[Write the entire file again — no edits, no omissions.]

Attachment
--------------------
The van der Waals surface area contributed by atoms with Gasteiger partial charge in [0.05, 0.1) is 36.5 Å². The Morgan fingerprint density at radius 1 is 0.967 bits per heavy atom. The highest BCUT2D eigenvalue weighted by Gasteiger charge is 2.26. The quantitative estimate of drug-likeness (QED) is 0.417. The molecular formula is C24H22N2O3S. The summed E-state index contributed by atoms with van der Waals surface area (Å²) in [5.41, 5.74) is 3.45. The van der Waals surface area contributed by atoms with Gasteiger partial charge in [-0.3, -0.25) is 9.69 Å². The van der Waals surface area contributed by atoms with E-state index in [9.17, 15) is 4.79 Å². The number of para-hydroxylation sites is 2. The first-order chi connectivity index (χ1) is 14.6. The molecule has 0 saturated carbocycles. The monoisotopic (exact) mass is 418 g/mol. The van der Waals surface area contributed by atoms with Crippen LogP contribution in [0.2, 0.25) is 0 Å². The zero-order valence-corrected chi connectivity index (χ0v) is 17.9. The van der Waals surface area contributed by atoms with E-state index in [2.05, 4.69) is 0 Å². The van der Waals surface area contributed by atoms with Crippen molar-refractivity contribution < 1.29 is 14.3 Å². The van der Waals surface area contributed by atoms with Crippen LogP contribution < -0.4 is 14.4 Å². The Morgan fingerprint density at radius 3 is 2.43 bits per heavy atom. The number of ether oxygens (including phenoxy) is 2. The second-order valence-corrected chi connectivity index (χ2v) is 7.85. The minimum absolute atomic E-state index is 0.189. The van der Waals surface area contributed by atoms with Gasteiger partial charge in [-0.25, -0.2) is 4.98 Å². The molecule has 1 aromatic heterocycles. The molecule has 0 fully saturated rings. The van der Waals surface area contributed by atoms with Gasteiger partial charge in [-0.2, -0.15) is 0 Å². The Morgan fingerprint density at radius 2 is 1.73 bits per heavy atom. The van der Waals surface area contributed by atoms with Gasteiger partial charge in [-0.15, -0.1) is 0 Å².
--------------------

The van der Waals surface area contributed by atoms with Gasteiger partial charge in [0.05, 0.1) is 36.5 Å². The Morgan fingerprint density at radius 1 is 0.967 bits per heavy atom. The highest BCUT2D eigenvalue weighted by Gasteiger charge is 2.26. The quantitative estimate of drug-likeness (QED) is 0.417. The molecular formula is C24H22N2O3S. The summed E-state index contributed by atoms with van der Waals surface area (Å²) in [5.41, 5.74) is 3.45. The van der Waals surface area contributed by atoms with Gasteiger partial charge in [-0.3, -0.25) is 9.69 Å². The van der Waals surface area contributed by atoms with E-state index in [9.17, 15) is 4.79 Å². The number of para-hydroxylation sites is 2. The first-order chi connectivity index (χ1) is 14.6. The molecule has 0 saturated carbocycles. The monoisotopic (exact) mass is 418 g/mol. The van der Waals surface area contributed by atoms with Crippen LogP contribution in [0.2, 0.25) is 0 Å². The zero-order valence-corrected chi connectivity index (χ0v) is 17.9. The van der Waals surface area contributed by atoms with E-state index in [2.05, 4.69) is 0 Å². The van der Waals surface area contributed by atoms with Crippen molar-refractivity contribution < 1.29 is 14.3 Å². The van der Waals surface area contributed by atoms with Crippen LogP contribution < -0.4 is 14.4 Å². The Morgan fingerprint density at radius 3 is 2.43 bits per heavy atom. The number of ether oxygens (including phenoxy) is 2. The second-order valence-corrected chi connectivity index (χ2v) is 7.85. The minimum absolute atomic E-state index is 0.189. The van der Waals surface area contributed by atoms with Gasteiger partial charge in [-0.25, -0.2) is 4.98 Å². The molecule has 1 aromatic heterocycles. The molecule has 0 fully saturated rings. The van der Waals surface area contributed by atoms with Gasteiger partial charge in [-0.2, -0.15) is 0 Å². The Morgan fingerprint density at radius 2 is 1.73 bits per heavy atom. The van der Waals surface area contributed by atoms with Gasteiger partial charge in [-0.15, -0.1) is 0 Å².